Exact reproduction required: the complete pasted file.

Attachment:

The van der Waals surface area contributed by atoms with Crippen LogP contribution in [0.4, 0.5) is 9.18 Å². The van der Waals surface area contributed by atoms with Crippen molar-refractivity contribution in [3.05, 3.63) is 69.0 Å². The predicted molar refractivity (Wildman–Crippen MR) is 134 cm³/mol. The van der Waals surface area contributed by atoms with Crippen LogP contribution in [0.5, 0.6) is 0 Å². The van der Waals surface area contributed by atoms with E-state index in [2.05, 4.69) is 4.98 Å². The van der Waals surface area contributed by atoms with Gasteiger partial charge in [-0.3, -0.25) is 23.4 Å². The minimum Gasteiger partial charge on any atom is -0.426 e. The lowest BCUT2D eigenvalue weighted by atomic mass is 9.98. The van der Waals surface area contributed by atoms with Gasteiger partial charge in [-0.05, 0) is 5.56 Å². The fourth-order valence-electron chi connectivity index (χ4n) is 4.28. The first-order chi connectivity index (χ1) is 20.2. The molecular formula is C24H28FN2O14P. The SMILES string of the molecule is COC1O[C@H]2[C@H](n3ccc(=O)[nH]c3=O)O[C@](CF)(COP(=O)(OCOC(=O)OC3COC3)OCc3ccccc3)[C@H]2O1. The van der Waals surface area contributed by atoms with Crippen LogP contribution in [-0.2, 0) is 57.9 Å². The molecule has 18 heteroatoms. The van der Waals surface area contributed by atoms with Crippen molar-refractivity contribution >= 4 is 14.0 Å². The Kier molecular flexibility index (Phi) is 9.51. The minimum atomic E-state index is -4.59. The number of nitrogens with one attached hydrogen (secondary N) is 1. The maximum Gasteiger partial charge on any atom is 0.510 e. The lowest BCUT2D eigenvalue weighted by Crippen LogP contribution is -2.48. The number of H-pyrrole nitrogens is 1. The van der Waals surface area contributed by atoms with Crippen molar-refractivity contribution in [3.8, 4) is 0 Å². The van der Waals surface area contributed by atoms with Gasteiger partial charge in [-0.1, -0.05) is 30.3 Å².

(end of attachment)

The van der Waals surface area contributed by atoms with Crippen LogP contribution in [0.4, 0.5) is 9.18 Å². The van der Waals surface area contributed by atoms with Crippen molar-refractivity contribution in [3.05, 3.63) is 69.0 Å². The predicted molar refractivity (Wildman–Crippen MR) is 134 cm³/mol. The van der Waals surface area contributed by atoms with Crippen LogP contribution in [0.5, 0.6) is 0 Å². The van der Waals surface area contributed by atoms with E-state index in [2.05, 4.69) is 4.98 Å². The van der Waals surface area contributed by atoms with Gasteiger partial charge in [-0.3, -0.25) is 23.4 Å². The minimum Gasteiger partial charge on any atom is -0.426 e. The lowest BCUT2D eigenvalue weighted by atomic mass is 9.98. The van der Waals surface area contributed by atoms with Gasteiger partial charge in [-0.05, 0) is 5.56 Å². The fourth-order valence-electron chi connectivity index (χ4n) is 4.28. The first-order chi connectivity index (χ1) is 20.2. The molecular formula is C24H28FN2O14P. The SMILES string of the molecule is COC1O[C@H]2[C@H](n3ccc(=O)[nH]c3=O)O[C@](CF)(COP(=O)(OCOC(=O)OC3COC3)OCc3ccccc3)[C@H]2O1. The van der Waals surface area contributed by atoms with Crippen LogP contribution in [-0.2, 0) is 57.9 Å². The molecule has 18 heteroatoms. The van der Waals surface area contributed by atoms with Crippen molar-refractivity contribution >= 4 is 14.0 Å². The Kier molecular flexibility index (Phi) is 9.51. The minimum atomic E-state index is -4.59. The number of nitrogens with one attached hydrogen (secondary N) is 1. The maximum Gasteiger partial charge on any atom is 0.510 e. The lowest BCUT2D eigenvalue weighted by Crippen LogP contribution is -2.48. The number of H-pyrrole nitrogens is 1. The van der Waals surface area contributed by atoms with Crippen molar-refractivity contribution in [3.8, 4) is 0 Å². The van der Waals surface area contributed by atoms with Gasteiger partial charge in [-0.1, -0.05) is 30.3 Å².